I went to the PMA and this is what the experience made me think about…
Cuing can be an Expressionist, Minimalist, Abstract, Formal, Hyper-realist and a Surreal Art form. And that is Art with a capital A. Personally, I fall somewhere between staunch minimalism and a black hole in terms of language. Think Donald Judd meets the sound a library makes. I say very little without much intonation. My “style” of teaching – for a lack of a better term – works and doesn’t work in equal measure. Saying almost nothing other than what is absolutely necessary for a student to preform an action, is that the lesson can seem rather pedantic. So I need to find ways other than using language, to get the human in front of me to move well. My method of teaching springs out of mortal fear of saying things that are categorically untrue. It isn’t rational but I try to own my issues outright.
The good news is that students of an almost silent teacher sometimes end up being more responsible for their hour of practice. In a more quiet session, students could potentially take the time to listen to other things. For example: the sound of the springs; the sound of the carriage coming all the way “home”; traffic; birds chirping. But most importantly, their bodies. Saying very little can give a student the freedom to figure some stuff out independently of the teacher. This results in a relationship that is based on trust: the student trusts that what I say is important because I don’t say much.
The ever prevalent questions I get from new students are: “what is this for?” and “where should I feel this?”. These questions are problematic in different ways. “What is this for?”, in my opinion, isn’t an actual question in the context of Pilates, but an accusation. As in saying: I don’t find inherent value in this movement or lack of movement, you are asking me to perform. “Where should I be feelings this?” is a bit more accusatory in the sense that the implication is that there is pain, which obviously I am not looking to cause. Or not enough buildup of lactic acid in a concentric manner which is resulting not finding value in the movement. It is quite possible that if I spoke more and more knowingly and with more authority and precise enthusiasm, I may not give room to be asked questions that stem from boredom or general lack of stimulus (mind and body). I certainly have a lot to improve on this matter.
To offset my problem, I love taking class with teachers who are talkers. But not all talkers are made equal. There are talkers that fill the hour with a constant symphony of words which aren’t meaningful. Maybe it’s better than the vacuum I create? But I doubt whether shouting “piriformis!” and “lengthen!” at random times, has actually helped anyone during Stomach Massage.
A few NYC based teacher come to mind when I think about the master talkers: Alycea Ungaro, Jennifer DeLuca and Jan Phillips. All vastly different teachers and personalities they’re unified in being able to speak for an entire hour and still make complete and brilliant sense. They know what they mean and are consistent in their dogma. There isn’t a lot of flowery language such as, “feel the back of your leg slowly spread long on the mat”. Did you mean straighten my knee? Because that I can do. In their hands I am never being asked to “lengthen” at random. Nothing is random.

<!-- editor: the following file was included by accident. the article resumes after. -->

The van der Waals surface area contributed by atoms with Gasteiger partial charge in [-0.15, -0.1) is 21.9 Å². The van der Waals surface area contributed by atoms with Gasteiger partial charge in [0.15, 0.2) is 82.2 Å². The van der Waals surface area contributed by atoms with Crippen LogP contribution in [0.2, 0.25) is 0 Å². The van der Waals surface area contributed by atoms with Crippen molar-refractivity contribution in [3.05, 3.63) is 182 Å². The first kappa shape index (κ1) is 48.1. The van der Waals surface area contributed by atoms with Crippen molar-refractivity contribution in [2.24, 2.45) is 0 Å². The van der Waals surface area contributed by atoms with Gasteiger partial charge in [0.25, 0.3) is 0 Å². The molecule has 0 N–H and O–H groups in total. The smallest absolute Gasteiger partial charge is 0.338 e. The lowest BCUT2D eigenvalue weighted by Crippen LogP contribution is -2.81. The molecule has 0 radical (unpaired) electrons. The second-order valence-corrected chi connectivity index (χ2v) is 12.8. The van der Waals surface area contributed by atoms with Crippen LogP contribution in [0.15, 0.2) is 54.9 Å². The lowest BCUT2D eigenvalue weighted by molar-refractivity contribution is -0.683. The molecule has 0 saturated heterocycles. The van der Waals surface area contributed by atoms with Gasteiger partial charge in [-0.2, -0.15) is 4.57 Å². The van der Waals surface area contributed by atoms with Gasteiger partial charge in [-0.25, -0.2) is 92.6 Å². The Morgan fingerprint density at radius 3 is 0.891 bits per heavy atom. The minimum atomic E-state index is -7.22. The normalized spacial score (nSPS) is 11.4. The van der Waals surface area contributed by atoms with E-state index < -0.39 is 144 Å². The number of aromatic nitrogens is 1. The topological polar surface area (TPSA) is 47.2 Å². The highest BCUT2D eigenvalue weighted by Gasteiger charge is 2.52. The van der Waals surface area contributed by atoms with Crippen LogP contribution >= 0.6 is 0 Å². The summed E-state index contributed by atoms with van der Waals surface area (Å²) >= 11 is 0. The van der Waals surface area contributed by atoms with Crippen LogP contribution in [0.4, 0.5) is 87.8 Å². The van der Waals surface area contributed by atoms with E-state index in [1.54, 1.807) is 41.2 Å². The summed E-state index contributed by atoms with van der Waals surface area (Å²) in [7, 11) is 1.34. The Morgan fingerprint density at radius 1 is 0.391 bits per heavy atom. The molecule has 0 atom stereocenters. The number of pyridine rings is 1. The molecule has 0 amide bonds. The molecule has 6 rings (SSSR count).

I am very lucky to have a business partner who is, in some ways, more like-minded to myself in terms of sparse language. Jeremy Laverdure does not say much to his long term students. He assumes they know their “Up Stretch” from their “Down Stretch”. When he does decide to say more, he will often stop the flow of the hour to explain what he means in detail. If he is going to mention bony landmarks or muscle insertions, he will also take the time to pull out a picture or point to a skeleton so when he yells “piriformis” folks know where that is exactly and why he’s yelling it (for the record: Jeremy actually has never yelled during a lesson I have been witness to I only said that for dramatic effect).
Love the direct style. I’m borrowing honor the student as motivation to shut my trap more. Generally this gives me time to observe the student, thereby perhaps receiving the gift of something to teach.
Oh and thank you for describing us as students. I am an ever evolving student of Pilates as is everyone who walks through my studio doors.
Kristen Iuppenlatz Grech says
How lovely to find your voice here, Anula, after meeting you in Denver. Love this examination of the different styles of teaching. I am, I must admit, a talker. I try very hard to keep quiet and let my students have their own experience without my yakking but I know how much impact an incremental shift can make in my student’s awareness and I am so excited to get them there that I have trouble shutting up. I tend to work with older, injured clients so I use many modifications (although I try to move everyone toward full expression of the method). My instruction emphasizes alignment and exploration of each individual’s patterns and strives to strengthen the weakest link in any exercise and create balance in the body in front of me. My style isn’t for everyone and I encourage my clients to work one on one with me and then take classes from one of the eight other teachers in my studio. How amazing that you get to study with Cara Reeser and Alycea Ungaro!! A big plus of living in such an exciting city. I need to take the time to venture out more often and study with some of the extraordinary teachers in the San Francisco Bay Area which is just an hour from me. I look forward to reading your blog regularly. All the best, Kristen